Transitioning from Seed Collecting to Other Projects

A rare find - Kelso Creek Monkeyflower.

A rare find – Kelso Creek Monkeyflower.

Another rare find - a flowering Cholla cactus.

Another rare find – a flowering Cholla cactus.

Hello again from Ridgecrest CA. As of this week I am entering the third month of my internship. It’s hard to believe. The last two months we have been rushing to gather as many collections as we could for the SOS program. The flowering season is very short in the Mojave, and there hasn’t been any more rain, so it looks as if we may be at the end of our seed collecting. Fortunately, we had more rain this season than any previous years for the SOS program in this area. To give an idea as to what that means in the desert, we have made 18 complete collections so far, whereas in the previous 5 years the average was 6 complete collections. None-the-less, we feel pretty good about being able to provide a good collecting season. We have 3 more months to collect – the hard part will be trying to find something that hasn’t dried up.

The DTRNA volunteers hard at work making a collection of California Poppy.

The DTRNA volunteers hard at work making a collection of California Poppy.

The collection site of California Poppy and Fremont's phacelia in full bloom.

The collection site of California Poppy and Fremont’s phacelia in full bloom.

The highlight this past month: I took it upon myself to work with the Desert Tortoise Research Natural Area (DTRNA), an organization dedicated to protecting the Desert Tortoise, to organize future cooperation with the SOS program to provide seed for the DTRNA. I set up a training day in which the DTRNA joined us in the field collecting seeds. We taught them about the protocol, what we take into consideration, and how to identify the target collection. We made three complete collections in one day! It’s amazing how much can be done when you have a few extra hands. All of the details haven’t been worked out but I really hope that there will be a way to continue using volunteer help to collect seeds and use the extra for restoration purposes in this area. There has also been talk of another organization interested in doing the same thing. I am working with my mentor to figure out the best approach to accomplishing this. Jeff Gicklhorn has been a really supportive, patient, knowledgeable and (incredibly) nice mentor.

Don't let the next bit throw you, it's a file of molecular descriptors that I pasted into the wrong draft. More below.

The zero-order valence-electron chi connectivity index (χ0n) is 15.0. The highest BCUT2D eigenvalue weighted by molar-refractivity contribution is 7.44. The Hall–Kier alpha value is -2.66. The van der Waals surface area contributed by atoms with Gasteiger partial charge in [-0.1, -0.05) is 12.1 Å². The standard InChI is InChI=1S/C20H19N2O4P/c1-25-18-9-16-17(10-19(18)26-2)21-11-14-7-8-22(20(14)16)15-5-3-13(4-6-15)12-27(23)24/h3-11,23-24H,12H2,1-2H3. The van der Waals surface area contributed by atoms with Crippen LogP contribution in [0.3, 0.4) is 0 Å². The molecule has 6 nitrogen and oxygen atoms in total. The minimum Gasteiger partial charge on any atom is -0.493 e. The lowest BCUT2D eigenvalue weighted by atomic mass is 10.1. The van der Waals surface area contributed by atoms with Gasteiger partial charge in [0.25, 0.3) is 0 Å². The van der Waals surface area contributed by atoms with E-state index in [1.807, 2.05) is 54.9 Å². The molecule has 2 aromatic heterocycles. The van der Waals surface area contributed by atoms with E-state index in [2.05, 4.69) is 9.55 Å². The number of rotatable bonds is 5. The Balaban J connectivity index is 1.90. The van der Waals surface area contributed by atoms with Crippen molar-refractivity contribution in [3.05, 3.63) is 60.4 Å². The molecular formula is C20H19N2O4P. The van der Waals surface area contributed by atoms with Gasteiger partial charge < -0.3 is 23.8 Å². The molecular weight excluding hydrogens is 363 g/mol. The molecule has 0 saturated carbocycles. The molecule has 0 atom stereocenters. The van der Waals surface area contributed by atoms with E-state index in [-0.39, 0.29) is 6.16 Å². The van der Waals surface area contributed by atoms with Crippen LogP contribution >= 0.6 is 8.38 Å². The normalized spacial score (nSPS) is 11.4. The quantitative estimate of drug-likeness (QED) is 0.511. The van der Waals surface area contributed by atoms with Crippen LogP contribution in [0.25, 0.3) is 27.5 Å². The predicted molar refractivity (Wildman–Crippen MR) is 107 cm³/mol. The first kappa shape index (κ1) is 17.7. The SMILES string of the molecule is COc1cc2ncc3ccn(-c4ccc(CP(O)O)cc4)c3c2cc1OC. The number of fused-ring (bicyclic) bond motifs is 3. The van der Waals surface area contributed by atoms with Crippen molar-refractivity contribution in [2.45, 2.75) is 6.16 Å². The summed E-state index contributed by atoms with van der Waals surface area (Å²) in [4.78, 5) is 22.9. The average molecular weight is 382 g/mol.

One of the great things about the position in Ridgecrest is that the office is very supportive of taking advantage of the learning opportunities through the BLM. This week I am participating in NISIMS (National Invasive Species Information Monitoring System) training, and next week we will be traveling to Las Vegas for a NEPA class. This month is basically already booked full!


Leah Madison

Ridgecrest California BLM Field Office

Carson City in bloom

Carson City is a beautiful place. The ecosystems that surround us are pretty unusual and still new for me since this is my first season here, out in the southwest. Many local people mistakenly call this area a “desert” but I probably should disagree with this statement while observing all the life flourishing and developing right at this moment. This so called desert is getting greener every day. The plants aren’t the only evidence of this gradual but still unconcealed and dramatic change. For instance, last week on the street where I walk almost every day, I saw some bats which I haven’t seen before. They were vigorously hunting around a forest line apparently being pretty hungry after a long dream. Of course they could have just come here from somewhere else, but for me it was definitely a sign of some spring change that affects all the living organisms inside the Morgan Mill St’s ecosystem. Quite the same evidences we all, as botanists, can notice monitoring all the ephemeral plants being in flower stage for only a few weeks. And actually, I must say I’m grateful to have a unique opportunity to see such plants like Erythranthe sp., Ivesia webberi, etc. here in bloom, and moreover to contribute to their study and conservation! That is indeed an amazing feeling. There are actually many more “firsts” I’m doing and encountering here for the first time, even after being here for almost three months, and I think I’ll try to keep this “never-boring” tendency for the future as well.

Until next time,


Carson City, BLM